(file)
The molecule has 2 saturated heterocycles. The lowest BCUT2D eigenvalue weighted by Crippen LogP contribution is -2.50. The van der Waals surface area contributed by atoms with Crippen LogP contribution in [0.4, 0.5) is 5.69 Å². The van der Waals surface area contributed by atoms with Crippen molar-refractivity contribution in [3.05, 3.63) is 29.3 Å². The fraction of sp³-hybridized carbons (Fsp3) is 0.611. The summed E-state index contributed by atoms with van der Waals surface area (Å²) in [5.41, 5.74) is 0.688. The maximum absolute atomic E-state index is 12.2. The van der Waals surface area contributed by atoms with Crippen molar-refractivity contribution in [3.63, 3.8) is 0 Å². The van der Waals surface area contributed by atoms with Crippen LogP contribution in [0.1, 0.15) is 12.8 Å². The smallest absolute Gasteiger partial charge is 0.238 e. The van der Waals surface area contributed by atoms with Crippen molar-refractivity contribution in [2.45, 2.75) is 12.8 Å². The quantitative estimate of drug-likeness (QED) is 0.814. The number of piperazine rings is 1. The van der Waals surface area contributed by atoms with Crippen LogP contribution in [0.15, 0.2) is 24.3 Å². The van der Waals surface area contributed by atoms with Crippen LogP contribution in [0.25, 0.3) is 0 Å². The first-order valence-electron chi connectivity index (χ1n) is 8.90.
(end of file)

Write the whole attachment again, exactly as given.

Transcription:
The molecule has 2 saturated heterocycles. The lowest BCUT2D eigenvalue weighted by Crippen LogP contribution is -2.50. The van der Waals surface area contributed by atoms with Crippen LogP contribution in [0.4, 0.5) is 5.69 Å². The van der Waals surface area contributed by atoms with Crippen molar-refractivity contribution in [3.05, 3.63) is 29.3 Å². The fraction of sp³-hybridized carbons (Fsp3) is 0.611. The summed E-state index contributed by atoms with van der Waals surface area (Å²) in [5.41, 5.74) is 0.688. The maximum absolute atomic E-state index is 12.2. The van der Waals surface area contributed by atoms with Crippen molar-refractivity contribution in [3.63, 3.8) is 0 Å². The van der Waals surface area contributed by atoms with Crippen LogP contribution in [0.1, 0.15) is 12.8 Å². The smallest absolute Gasteiger partial charge is 0.238 e. The van der Waals surface area contributed by atoms with Crippen molar-refractivity contribution in [2.45, 2.75) is 12.8 Å². The quantitative estimate of drug-likeness (QED) is 0.814. The number of piperazine rings is 1. The van der Waals surface area contributed by atoms with Crippen LogP contribution in [0.15, 0.2) is 24.3 Å². The van der Waals surface area contributed by atoms with Crippen LogP contribution in [0.25, 0.3) is 0 Å². The first-order valence-electron chi connectivity index (χ1n) is 8.90.